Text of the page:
A couple of very interesting things have been taking place in the world of water lately, and I feel all readers should be aware of them. Carbon County's water troubles, amplified by the drought of the past few years, may seem temporarily over, but drought or not, some things have been happening that will affect the entire state eventually.
The first is a plan by the Southern Nevada Water Authority's proposal to drill wells and pipe water from northern dark, White Pine and Lincoln counties to the Las Vegas area.
I guess sin city's population is outgrowing the water it is allotted from it's own sources and Lake Mead. Why should that matter to us? Why should we be interested?
That's because the plan would create a trans-basin diversion of water or in other words water would be diverted from one drainage area into another. That should sound familiar to local folks who have watched our 70 year fight over the Price River drainage.
The plan would also affect Utahns who live in the Snake Valley in western Utah, because aquifers respect no man made lines of geopolitical importance, and the aquifer that feeds wells that support agriculture and the small towns in the area would be affected by the draw down. Many residents already report that their own wells have had to be drilled deeper and that many springs in the area have dried up during the recent drought. What would happen if Las Vegas started drawing water from that area? Many believe that farming and ranching would totally die off because it would become impossible to operate under such circumstances.
As one rancher who resides in the area said "What will it be, crops or craps?"
Las Vegas, Phoenix and Los Angeles are water starved right now,, despite the fact that all of them are drawing extreme amounts of water from unnatural sources. One of those sources is the Colorado River Basin Drainage, of which little Carbon County is part. Even our own St. George is beginning to eye the water that is in Lake Powell with the thoughts of a pipeline to supply it's immense growth.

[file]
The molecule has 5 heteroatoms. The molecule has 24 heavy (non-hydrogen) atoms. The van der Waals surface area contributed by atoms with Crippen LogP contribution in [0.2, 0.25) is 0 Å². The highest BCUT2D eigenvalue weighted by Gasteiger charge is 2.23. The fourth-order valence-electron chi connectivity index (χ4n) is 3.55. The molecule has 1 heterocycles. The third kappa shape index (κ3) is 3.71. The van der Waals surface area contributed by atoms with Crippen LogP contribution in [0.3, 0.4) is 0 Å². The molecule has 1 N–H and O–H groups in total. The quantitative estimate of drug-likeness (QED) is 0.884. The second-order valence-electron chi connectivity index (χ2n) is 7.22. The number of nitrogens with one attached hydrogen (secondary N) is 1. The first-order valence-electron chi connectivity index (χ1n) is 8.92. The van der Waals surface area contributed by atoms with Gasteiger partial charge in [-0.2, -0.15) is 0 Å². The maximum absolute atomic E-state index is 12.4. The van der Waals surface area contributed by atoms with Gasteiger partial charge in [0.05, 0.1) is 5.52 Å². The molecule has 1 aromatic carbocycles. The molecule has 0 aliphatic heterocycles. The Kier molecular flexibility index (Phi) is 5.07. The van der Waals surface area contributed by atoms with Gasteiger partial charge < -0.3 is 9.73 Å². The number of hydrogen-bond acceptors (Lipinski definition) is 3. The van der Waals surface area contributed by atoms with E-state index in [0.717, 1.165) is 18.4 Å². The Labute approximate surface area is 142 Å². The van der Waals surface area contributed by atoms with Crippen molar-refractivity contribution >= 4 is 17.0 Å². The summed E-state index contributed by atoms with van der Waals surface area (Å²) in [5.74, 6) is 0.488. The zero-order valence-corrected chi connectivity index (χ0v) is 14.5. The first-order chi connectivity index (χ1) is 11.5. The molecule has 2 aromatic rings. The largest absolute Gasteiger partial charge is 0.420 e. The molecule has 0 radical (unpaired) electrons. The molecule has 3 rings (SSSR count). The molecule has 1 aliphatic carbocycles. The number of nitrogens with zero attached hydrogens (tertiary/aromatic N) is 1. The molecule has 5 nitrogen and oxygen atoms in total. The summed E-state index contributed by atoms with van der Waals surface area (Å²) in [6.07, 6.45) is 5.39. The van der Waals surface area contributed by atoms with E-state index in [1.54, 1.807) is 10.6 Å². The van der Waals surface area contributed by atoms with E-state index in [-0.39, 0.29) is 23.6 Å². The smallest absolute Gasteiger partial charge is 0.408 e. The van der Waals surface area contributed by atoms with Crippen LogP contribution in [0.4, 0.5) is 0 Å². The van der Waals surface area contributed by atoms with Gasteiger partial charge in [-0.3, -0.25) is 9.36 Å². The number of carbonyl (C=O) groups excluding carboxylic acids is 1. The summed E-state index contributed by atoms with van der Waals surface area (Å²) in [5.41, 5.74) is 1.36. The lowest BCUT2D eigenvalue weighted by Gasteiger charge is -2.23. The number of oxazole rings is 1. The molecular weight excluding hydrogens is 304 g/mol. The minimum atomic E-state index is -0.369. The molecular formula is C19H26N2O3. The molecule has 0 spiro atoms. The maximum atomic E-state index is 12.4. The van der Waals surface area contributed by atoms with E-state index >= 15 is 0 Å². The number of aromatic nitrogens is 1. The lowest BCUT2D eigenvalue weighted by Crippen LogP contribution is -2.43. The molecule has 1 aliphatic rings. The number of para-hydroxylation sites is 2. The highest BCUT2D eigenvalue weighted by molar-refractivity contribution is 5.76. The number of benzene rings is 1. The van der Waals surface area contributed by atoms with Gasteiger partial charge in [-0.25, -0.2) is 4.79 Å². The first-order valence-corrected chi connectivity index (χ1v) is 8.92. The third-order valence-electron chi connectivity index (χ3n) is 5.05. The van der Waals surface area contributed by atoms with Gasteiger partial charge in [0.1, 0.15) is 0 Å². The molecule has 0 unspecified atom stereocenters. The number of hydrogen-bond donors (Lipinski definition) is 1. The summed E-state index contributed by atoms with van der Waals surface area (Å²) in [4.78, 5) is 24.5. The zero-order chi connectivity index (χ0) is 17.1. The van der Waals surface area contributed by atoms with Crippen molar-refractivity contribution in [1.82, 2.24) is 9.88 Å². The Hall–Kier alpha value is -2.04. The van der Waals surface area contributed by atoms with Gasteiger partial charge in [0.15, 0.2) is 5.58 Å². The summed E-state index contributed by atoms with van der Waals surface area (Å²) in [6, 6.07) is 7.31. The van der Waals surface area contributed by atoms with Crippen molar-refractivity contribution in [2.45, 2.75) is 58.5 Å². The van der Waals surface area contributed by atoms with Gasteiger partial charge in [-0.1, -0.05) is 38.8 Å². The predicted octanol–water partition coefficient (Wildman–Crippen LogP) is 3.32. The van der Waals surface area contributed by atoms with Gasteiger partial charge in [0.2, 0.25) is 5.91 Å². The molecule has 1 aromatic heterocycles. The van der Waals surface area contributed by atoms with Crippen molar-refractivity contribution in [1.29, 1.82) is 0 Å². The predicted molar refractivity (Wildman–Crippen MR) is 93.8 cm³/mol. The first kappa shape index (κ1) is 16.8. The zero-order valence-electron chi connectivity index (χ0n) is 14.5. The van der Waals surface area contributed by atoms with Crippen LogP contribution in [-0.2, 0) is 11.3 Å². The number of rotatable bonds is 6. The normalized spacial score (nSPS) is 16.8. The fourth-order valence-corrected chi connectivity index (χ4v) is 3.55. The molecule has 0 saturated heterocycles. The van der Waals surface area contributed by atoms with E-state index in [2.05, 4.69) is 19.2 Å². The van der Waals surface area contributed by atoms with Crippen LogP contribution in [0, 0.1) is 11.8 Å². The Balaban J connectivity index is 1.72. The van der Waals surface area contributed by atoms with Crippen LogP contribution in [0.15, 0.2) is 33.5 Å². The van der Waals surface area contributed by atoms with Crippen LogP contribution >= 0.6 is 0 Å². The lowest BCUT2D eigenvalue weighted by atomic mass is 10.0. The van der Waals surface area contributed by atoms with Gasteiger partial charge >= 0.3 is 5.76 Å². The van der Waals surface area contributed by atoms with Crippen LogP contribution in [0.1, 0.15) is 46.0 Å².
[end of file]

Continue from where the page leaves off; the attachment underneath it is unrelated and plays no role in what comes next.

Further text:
Before Hoover Dam was built in the 1930's, many of the places that are now the biggest growth centers in the west either didn't exist or were very small largely because there was no water to supply any kind of large population. It has been said that with the final dam that was put on the river. Glen Canyon Dam, the west had transformed itself, both in terms of water supplies and hydroelectric power, into a powerful political force, rather than a dried up desert with nothing to offer.
With these demands for water, whether it be taken from holes drilled in the ground or from a natural drainage which is then diverted to areas where it doesn't naturally flow, we can be sure the political fights will only intensify.
It has to make one wonder why suddenly the state of Utah has taken such an interest in shares of water that are not being "beneficially" used? While almost everyone believes that the water in many drainages on the Colorado Plateau have been over appropriated, everyone who holds shares that they have not been using for years in the area are also sweating it. Municipalities and water districts that have a larger amount of water shares than they use each year are trying desperately to find people to lease them too so they can show that the shares are being exercised.
For years the state seemed to "look the other way" when it came to the practice of holding shares beyond use, but suddenly there is great interest in this.
So why is that important to us? It's because the state of Utah actually owns all the water that is housed in reservoirs, is pumped from wells and even that which falls from the sky and lands within it's boundaries, despite the fact it might end up on your property in your dogs water dish. They have power over it once it is on the ground, but they also have agreements called compacts with various other states concerning water that should naturally flow out of the state via a drainage.
At one time I know there were people that were worried about water from Carbon's drainage somehow being diverted to the Wasatch Front to fuel it's tremendous growth. But just maybe the real problem won't come from the northern part of the state, but in the form of a pipe sending water from Lake Powell to Utah's Dixie.
It's hard to tell, but I know this. All rural places are in a similar boat that floats on water from snow pack, rain and wells.
And somebody else always wants that water.